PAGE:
Show your child what is expected of him/her and what is to be expected of the trip. This is a great time to get your visual schedules out that we discussed in a previous blog, Serious Schedulers. Include on your schedule the steps it takes to travel from packing to the security line to sitting on the airplane to getting to your hotel room. Have your child watch videos about your destination. If it’s Disney Land, talk about all of the characters you might see and the rides you might go on. Look at pictures of the nearby beach. Watch travel shows about Disney Land and Anaheim, California with your family before you go. Use this as an opportunity to teach and get yourself and your family excited about an adventure!
Choose trips that tailor to your child’s interests. You can use activities that you know your child LOVES doing as reinforcement for trying new things. Perhaps use a visual choice board to help your child understand his or her options.
Keep a look out for special passes for families with disabilities. Most large theme parks provide passes that will let families with special needs easily skip through the ridiculously long ticket lines.
No matter how much you prepare, it is very possible there will be hiccups in your plans. Let’s expect this and plan accordingly! Just in case you get separated, have your child wear identification. Many parents also have their children wear a bright blue “I have autism” shirt to make others aware of what their children and families are working with. Use this opportunity to teach others about autism, which will in turn help others be more patient, respectful, and understanding of your situation.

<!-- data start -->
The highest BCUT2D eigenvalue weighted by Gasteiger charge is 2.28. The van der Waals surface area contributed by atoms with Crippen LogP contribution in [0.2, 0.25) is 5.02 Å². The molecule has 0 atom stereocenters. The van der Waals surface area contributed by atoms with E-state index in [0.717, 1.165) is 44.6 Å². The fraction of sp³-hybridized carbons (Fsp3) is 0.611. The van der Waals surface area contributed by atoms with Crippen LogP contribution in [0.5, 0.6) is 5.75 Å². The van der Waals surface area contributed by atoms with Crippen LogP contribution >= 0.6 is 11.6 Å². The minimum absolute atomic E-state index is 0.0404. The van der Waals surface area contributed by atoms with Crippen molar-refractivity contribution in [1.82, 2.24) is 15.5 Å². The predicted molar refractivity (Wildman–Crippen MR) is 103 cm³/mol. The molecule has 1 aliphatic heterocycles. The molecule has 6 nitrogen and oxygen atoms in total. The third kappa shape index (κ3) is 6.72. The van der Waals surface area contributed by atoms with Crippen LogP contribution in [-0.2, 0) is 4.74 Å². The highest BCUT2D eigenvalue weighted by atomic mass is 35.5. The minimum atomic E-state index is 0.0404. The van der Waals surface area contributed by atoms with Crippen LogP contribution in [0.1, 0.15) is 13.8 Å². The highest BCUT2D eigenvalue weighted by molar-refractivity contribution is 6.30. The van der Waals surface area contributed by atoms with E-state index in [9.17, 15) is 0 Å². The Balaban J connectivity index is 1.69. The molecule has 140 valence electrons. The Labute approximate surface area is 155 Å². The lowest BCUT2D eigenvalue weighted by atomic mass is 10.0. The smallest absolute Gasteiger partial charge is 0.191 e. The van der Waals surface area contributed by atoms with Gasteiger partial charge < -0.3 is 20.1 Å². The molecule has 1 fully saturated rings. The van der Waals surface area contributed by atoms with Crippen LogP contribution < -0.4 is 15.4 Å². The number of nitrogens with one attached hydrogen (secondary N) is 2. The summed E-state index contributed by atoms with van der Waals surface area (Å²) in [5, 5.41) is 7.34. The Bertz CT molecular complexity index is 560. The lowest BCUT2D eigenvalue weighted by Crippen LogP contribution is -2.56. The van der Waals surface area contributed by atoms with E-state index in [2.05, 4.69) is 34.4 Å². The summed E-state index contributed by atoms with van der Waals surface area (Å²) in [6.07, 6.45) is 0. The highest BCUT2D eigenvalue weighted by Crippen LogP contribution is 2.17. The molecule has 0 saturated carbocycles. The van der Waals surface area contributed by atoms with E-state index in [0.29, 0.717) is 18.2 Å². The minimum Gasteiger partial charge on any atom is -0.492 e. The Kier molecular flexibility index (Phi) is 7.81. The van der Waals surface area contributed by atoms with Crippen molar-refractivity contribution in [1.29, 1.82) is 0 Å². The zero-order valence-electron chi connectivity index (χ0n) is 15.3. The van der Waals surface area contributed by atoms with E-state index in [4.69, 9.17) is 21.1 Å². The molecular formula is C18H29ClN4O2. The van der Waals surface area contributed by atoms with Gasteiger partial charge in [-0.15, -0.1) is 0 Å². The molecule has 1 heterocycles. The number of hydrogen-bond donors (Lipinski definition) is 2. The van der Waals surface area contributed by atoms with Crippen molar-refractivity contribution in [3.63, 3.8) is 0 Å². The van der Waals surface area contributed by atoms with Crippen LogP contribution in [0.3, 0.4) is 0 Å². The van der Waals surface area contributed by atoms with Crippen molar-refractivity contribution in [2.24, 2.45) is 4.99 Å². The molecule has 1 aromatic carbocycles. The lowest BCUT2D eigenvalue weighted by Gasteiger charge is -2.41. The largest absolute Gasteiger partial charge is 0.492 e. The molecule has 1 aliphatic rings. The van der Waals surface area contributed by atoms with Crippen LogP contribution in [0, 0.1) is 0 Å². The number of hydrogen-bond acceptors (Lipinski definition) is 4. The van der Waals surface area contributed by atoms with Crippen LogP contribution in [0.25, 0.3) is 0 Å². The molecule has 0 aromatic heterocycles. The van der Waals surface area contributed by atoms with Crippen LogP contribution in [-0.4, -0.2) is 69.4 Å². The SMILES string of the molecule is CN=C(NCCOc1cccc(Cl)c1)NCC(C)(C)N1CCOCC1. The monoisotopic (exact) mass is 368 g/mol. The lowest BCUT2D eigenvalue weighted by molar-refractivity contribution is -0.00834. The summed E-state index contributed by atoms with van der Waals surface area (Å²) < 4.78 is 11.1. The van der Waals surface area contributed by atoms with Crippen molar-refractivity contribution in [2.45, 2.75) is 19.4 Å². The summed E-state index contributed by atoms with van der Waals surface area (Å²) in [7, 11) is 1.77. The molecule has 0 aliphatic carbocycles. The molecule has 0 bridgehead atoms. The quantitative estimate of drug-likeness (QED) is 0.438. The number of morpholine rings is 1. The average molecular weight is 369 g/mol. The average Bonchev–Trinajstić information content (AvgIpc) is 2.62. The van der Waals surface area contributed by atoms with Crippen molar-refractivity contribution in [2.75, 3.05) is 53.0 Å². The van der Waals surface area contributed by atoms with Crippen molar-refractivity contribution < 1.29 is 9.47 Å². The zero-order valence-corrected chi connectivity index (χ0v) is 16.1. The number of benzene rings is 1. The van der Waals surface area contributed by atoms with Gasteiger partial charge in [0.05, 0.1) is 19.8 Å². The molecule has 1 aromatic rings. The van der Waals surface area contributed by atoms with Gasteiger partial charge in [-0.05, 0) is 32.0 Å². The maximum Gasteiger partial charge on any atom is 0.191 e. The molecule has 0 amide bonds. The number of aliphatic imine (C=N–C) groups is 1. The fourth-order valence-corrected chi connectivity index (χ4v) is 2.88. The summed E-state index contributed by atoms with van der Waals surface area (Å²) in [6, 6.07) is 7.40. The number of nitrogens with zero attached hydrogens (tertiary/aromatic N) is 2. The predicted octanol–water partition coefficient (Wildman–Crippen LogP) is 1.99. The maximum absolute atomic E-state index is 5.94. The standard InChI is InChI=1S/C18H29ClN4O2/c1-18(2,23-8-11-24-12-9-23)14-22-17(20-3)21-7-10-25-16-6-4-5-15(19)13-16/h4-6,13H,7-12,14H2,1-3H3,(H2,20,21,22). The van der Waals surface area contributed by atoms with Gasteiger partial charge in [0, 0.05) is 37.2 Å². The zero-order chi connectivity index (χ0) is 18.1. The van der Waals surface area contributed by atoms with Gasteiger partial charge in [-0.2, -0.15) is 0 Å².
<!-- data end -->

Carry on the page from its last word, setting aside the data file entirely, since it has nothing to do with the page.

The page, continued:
Let’s be honest. We all need down time- you and your family. No matter who you are, traveling is stressful. Allow yourself some time to relax and be boring in your hotel room. Think of this as fuel for your next awesome activity.
Recently there has been a big push by the autism community to make flying easier. According to this NY Times article, several airports have begun to offer “’mock boarding’ experiences” so that families can practice all of the steps it takes to successfully walk through those big glass doors of the airport with your luggage in hand, ready for your adventure. NY Times also mentioned TSA Cares, a hotline to help people with disabilities and their caretakers through security checkpoints. PEOPLE magazine said to look out for a newly developed nonprofit, AIR (Autism Inclusion Resources), recently developed by a Philadelphian physician, that “helps families soar” through the skies to their destinations.
Tell us about your travel tips and adventures!
Send us a picture of your family while on vacation and let us know if you have any travel tips! We will touch back on the topic of traveling before the next holiday! Email pics/tips to email@example.com.
IEP Pointer of the Week:
Make sure that all goals are written to independence in your child’s Individualized Educational Plan so that your child has a chance to reach his or her fullest potential!
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